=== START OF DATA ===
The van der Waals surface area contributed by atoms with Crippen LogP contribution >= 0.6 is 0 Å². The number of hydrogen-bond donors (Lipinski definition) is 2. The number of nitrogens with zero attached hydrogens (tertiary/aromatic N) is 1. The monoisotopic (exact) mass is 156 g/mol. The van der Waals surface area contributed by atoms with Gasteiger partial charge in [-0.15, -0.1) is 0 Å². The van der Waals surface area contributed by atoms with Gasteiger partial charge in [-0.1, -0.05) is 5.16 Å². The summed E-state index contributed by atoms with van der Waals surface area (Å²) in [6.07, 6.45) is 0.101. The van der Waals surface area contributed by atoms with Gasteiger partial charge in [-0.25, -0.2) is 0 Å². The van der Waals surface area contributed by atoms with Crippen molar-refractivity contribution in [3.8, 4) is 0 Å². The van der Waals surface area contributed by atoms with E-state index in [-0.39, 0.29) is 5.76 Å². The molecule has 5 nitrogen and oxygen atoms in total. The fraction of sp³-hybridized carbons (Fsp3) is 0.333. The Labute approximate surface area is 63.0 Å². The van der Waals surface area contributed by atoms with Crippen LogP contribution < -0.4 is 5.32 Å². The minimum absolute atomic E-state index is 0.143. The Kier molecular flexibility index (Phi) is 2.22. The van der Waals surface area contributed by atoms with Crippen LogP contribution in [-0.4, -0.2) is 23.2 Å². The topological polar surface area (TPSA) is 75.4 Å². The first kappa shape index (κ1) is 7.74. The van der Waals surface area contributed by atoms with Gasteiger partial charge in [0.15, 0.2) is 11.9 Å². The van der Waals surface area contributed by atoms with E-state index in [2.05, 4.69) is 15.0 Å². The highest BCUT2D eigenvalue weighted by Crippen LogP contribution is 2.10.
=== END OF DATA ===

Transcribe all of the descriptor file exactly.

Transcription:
The van der Waals surface area contributed by atoms with Crippen LogP contribution >= 0.6 is 0 Å². The number of hydrogen-bond donors (Lipinski definition) is 2. The number of nitrogens with zero attached hydrogens (tertiary/aromatic N) is 1. The monoisotopic (exact) mass is 156 g/mol. The van der Waals surface area contributed by atoms with Gasteiger partial charge in [-0.15, -0.1) is 0 Å². The van der Waals surface area contributed by atoms with Gasteiger partial charge in [-0.1, -0.05) is 5.16 Å². The summed E-state index contributed by atoms with van der Waals surface area (Å²) in [6.07, 6.45) is 0.101. The van der Waals surface area contributed by atoms with Gasteiger partial charge in [-0.25, -0.2) is 0 Å². The van der Waals surface area contributed by atoms with Crippen molar-refractivity contribution in [3.8, 4) is 0 Å². The van der Waals surface area contributed by atoms with E-state index in [-0.39, 0.29) is 5.76 Å². The molecule has 5 nitrogen and oxygen atoms in total. The fraction of sp³-hybridized carbons (Fsp3) is 0.333. The Labute approximate surface area is 63.0 Å². The van der Waals surface area contributed by atoms with Crippen LogP contribution < -0.4 is 5.32 Å². The minimum absolute atomic E-state index is 0.143. The Kier molecular flexibility index (Phi) is 2.22. The van der Waals surface area contributed by atoms with Crippen LogP contribution in [-0.4, -0.2) is 23.2 Å². The topological polar surface area (TPSA) is 75.4 Å². The first kappa shape index (κ1) is 7.74. The van der Waals surface area contributed by atoms with Gasteiger partial charge in [0.15, 0.2) is 11.9 Å². The van der Waals surface area contributed by atoms with E-state index in [2.05, 4.69) is 15.0 Å². The highest BCUT2D eigenvalue weighted by Crippen LogP contribution is 2.10.